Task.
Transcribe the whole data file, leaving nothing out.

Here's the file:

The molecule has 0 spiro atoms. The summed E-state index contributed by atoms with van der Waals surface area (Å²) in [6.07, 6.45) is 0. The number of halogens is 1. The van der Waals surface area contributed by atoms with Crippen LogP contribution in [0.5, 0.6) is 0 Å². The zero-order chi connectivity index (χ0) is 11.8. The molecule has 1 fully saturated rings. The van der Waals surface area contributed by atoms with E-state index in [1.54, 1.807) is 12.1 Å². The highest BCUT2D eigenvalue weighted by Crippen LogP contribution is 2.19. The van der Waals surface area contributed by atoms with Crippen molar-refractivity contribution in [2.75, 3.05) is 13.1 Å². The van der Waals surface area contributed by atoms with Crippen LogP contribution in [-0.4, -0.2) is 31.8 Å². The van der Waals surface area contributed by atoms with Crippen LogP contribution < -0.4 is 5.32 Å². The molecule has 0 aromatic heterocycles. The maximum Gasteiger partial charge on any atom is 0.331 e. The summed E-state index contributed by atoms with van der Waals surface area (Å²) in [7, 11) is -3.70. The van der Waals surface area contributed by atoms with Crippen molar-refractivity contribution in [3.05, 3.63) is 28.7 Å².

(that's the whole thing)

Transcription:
The molecule has 0 spiro atoms. The summed E-state index contributed by atoms with van der Waals surface area (Å²) in [6.07, 6.45) is 0. The number of halogens is 1. The van der Waals surface area contributed by atoms with Crippen LogP contribution in [0.5, 0.6) is 0 Å². The zero-order chi connectivity index (χ0) is 11.8. The molecule has 1 fully saturated rings. The van der Waals surface area contributed by atoms with E-state index in [1.54, 1.807) is 12.1 Å². The highest BCUT2D eigenvalue weighted by Crippen LogP contribution is 2.19. The van der Waals surface area contributed by atoms with Crippen molar-refractivity contribution in [2.75, 3.05) is 13.1 Å². The van der Waals surface area contributed by atoms with Crippen LogP contribution in [-0.4, -0.2) is 31.8 Å². The van der Waals surface area contributed by atoms with Crippen LogP contribution < -0.4 is 5.32 Å². The molecule has 0 aromatic heterocycles. The maximum Gasteiger partial charge on any atom is 0.331 e. The summed E-state index contributed by atoms with van der Waals surface area (Å²) in [7, 11) is -3.70. The van der Waals surface area contributed by atoms with Crippen molar-refractivity contribution in [3.05, 3.63) is 28.7 Å².